Pelvic tilt goes something like this:
And it's caused by tight hip flexor muscles. You have 4 hip flexor muscles: the Psoas, TFL, Iliacus, and Rectus femoris but non the less your hips tilt fwd and you put yourself in a poor mechanical position that can lead to nagging injuries and you just plain and simple wont be able to perform as well, plus you'll look like you have a belly (see above).
Your glutes wont be able to fire correctly or as efficiently as they could b/c they are inhibited by the tight/shortened hip flexors.
This will put the hamstring in a pre stretched position b/c the posterior portion of the hips are higher than they should be. This is bad. You know any athletes w/ nagging hamstring issues.....it's probably b/c their pelic tilt sits to far anteriorly.......Not good.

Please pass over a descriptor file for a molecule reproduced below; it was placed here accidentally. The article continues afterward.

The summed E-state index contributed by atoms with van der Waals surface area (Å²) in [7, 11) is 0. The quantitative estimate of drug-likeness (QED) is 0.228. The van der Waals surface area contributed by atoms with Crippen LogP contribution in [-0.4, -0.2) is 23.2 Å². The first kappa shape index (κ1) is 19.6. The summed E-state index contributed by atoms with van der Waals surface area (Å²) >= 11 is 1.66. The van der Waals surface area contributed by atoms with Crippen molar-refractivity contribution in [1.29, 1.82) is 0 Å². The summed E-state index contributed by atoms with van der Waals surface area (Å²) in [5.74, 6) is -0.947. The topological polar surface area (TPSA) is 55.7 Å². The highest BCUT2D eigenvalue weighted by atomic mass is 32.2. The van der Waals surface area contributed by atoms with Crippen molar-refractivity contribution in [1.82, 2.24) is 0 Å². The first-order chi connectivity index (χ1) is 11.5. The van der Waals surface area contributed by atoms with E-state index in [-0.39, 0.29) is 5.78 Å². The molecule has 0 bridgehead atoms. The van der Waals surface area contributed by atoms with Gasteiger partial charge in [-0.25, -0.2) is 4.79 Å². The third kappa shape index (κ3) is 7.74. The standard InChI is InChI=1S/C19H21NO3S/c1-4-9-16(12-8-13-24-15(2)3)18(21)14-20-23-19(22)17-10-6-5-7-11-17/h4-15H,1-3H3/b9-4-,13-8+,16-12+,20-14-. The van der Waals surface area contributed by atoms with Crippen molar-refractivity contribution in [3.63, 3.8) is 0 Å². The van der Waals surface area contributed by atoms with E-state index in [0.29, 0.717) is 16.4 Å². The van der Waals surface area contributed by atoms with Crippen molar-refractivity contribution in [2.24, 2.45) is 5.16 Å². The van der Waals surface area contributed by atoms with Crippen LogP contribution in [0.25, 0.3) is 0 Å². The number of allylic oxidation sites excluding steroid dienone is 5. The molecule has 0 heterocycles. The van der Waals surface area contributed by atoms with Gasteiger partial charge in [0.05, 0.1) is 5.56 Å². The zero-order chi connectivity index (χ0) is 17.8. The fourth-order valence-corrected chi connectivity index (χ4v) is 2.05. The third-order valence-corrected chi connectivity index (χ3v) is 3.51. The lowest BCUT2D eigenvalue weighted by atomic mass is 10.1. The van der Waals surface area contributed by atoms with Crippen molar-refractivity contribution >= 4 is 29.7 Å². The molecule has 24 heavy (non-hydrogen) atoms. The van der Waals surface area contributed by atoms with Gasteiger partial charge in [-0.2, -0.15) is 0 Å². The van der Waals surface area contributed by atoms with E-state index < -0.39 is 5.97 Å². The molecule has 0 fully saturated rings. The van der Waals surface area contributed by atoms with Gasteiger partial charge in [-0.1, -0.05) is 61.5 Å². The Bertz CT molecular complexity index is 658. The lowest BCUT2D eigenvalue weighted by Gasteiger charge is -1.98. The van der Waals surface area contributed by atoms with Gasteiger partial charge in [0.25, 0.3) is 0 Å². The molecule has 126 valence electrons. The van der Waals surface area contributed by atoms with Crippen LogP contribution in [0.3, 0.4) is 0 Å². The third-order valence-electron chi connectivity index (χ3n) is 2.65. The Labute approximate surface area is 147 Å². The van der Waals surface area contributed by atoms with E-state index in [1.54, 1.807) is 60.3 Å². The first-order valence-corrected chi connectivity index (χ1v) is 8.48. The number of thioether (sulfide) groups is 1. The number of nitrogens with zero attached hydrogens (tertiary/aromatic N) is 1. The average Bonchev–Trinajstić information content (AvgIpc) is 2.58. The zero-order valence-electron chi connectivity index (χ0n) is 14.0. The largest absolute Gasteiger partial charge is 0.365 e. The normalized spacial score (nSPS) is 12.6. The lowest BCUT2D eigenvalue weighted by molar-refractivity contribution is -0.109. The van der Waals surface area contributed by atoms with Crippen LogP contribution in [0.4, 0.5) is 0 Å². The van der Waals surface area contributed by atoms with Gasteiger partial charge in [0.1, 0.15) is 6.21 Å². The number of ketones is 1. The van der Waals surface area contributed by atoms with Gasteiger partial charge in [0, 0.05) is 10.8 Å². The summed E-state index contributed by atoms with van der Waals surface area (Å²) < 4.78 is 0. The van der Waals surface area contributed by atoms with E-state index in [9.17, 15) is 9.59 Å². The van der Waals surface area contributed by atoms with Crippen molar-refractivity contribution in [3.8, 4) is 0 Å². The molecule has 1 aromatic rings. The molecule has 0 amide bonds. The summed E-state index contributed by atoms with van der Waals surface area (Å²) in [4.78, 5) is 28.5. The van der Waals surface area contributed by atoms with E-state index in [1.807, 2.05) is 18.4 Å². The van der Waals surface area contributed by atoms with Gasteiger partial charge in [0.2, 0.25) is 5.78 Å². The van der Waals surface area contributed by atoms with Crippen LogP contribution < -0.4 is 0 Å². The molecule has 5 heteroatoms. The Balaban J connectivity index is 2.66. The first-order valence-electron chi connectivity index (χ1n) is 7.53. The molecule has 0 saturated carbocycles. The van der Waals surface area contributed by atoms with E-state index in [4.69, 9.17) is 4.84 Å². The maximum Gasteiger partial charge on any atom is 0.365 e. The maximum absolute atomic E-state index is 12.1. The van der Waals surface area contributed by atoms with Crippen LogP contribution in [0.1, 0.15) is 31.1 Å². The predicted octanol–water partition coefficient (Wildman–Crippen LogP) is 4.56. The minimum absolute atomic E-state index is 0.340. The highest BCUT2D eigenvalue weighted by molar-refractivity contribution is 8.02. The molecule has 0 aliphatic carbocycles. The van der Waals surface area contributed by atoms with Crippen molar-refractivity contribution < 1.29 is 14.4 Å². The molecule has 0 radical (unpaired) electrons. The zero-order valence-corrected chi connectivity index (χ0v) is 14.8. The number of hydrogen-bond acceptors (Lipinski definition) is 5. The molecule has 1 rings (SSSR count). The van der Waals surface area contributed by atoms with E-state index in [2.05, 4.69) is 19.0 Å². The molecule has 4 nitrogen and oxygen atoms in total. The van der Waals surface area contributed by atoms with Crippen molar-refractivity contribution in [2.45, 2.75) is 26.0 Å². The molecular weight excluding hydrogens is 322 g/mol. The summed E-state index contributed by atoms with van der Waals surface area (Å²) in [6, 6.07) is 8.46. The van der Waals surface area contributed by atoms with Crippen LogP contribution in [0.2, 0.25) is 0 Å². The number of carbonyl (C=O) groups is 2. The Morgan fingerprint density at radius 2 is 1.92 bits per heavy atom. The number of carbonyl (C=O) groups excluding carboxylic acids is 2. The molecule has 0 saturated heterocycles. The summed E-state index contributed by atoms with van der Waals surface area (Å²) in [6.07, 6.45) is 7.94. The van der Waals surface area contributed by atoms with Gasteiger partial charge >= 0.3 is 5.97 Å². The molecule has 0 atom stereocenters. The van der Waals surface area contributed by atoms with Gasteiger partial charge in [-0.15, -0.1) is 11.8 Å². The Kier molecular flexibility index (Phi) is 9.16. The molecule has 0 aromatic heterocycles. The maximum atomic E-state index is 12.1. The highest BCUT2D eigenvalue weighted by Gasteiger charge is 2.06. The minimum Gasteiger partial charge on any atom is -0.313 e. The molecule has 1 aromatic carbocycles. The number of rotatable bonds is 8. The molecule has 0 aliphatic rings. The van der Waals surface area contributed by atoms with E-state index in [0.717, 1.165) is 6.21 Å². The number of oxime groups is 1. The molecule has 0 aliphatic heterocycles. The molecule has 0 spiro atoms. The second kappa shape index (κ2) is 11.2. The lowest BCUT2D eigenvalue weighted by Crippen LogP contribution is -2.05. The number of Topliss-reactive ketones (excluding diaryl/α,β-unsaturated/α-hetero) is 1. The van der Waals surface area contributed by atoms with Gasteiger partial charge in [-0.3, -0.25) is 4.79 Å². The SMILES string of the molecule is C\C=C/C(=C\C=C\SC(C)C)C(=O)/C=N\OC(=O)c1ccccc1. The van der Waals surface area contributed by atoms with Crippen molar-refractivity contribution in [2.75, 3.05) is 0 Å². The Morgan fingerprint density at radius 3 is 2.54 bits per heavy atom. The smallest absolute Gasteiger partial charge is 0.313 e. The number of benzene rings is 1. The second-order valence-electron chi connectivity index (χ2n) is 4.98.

Anterior pelvic tilt will also lead to an increased lordosis. In other words your lumbar spine (lower back) is going to have too much of a curve.
Sounds like no big deal right? I mean, it already curves right? Well, increasing the curves of your low back means you aren't as tall, your belly will stick out further making you look like you have more bodyfat than you really do, it's really bad for your back, will probably lead to pain, and its potentially not healthy for the nerves that innervate that area.
What to do
Working on stretching your hip flexors will go a long way.
Most people will need more than that though, and that's where activation and strength comes in.
Next post will be on stretching and lengthening the hip flexors, activation, and strength work.